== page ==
Clohisy says two major problems tend to result in young people being referred to him: hip dysplasia and hip impingement. In the “ball and socket” of the human hip, those with dysplasia tend to have a shallow socket, making the ball (the femoral head) unstable. These patients often have activity-related hip pain and develop arthritis over time.
In those with hip impingement, either the socket is too deep or the femoral head is misshapen, so again, the bones don’t fit together properly. Patients have activity-related hip pain and eventual joint degeneration due to the repetitive “impingement” around the periphery of the joint.
In the operating room, Clohisy may reposition the natural hip socket to stabilize the joint, or, in cases of impingement, reshape the femoral head so that it fits into the hip socket without impingement. He also repairs associated problems in the joint like cartilage tears and early arthritis. But he says there isn’t really a standard method for many of these operations.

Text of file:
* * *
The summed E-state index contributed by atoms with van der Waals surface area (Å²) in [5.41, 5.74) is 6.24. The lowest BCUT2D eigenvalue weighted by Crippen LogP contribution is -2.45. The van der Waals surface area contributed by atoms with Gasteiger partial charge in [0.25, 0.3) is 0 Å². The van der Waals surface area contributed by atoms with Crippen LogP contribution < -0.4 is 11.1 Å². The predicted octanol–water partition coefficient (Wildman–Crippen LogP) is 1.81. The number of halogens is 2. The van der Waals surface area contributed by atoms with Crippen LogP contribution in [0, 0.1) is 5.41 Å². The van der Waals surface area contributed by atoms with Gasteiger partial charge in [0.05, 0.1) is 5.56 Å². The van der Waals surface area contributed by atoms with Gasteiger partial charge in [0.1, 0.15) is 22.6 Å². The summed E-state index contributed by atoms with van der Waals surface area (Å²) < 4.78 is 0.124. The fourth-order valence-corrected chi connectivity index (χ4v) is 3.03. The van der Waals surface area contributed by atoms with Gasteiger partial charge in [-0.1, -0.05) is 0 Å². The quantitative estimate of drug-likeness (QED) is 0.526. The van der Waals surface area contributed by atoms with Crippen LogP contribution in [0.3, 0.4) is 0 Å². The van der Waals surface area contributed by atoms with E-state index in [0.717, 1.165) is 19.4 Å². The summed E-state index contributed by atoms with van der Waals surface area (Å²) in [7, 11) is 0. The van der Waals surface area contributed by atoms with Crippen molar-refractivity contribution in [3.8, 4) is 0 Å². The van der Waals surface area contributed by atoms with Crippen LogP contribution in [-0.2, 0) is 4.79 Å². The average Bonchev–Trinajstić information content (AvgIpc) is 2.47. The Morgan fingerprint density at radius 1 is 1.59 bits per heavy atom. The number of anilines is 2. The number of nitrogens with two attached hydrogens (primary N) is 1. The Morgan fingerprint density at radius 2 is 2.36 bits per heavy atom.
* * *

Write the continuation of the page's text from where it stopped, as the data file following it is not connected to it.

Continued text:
“We have a preoperative plan and reconstructive goals, but hip preservation surgery is definitely a more dynamic type of surgery rather than ‘recipe-book’ type procedures,” Clohisy says. “Our technique often is modified during the course of the operation, and the amount of bone resection or repositioning of the femur or the hip socket can change significantly. That’s a very challenging and enjoyable part of the job.”
During his training, Clohisy decided not only on orthopedics, and later hip and knee reconstruction as a specialty, but he also decided he wanted to find a niche in academic medicine because he loved teaching and enjoyed research.
Apparently, he’s good at it. He’s a past recipient of the Department of Orthopaedics’ Palma Chironis Award (for Excellence in Teaching). He’s also a two-time recipient of the department’s Jerome J. Gilden Distinguished Physician Award (Excellence in Patient Care). His patients range from teenagers with hip dysplasia to older adults who need a total hip replacement.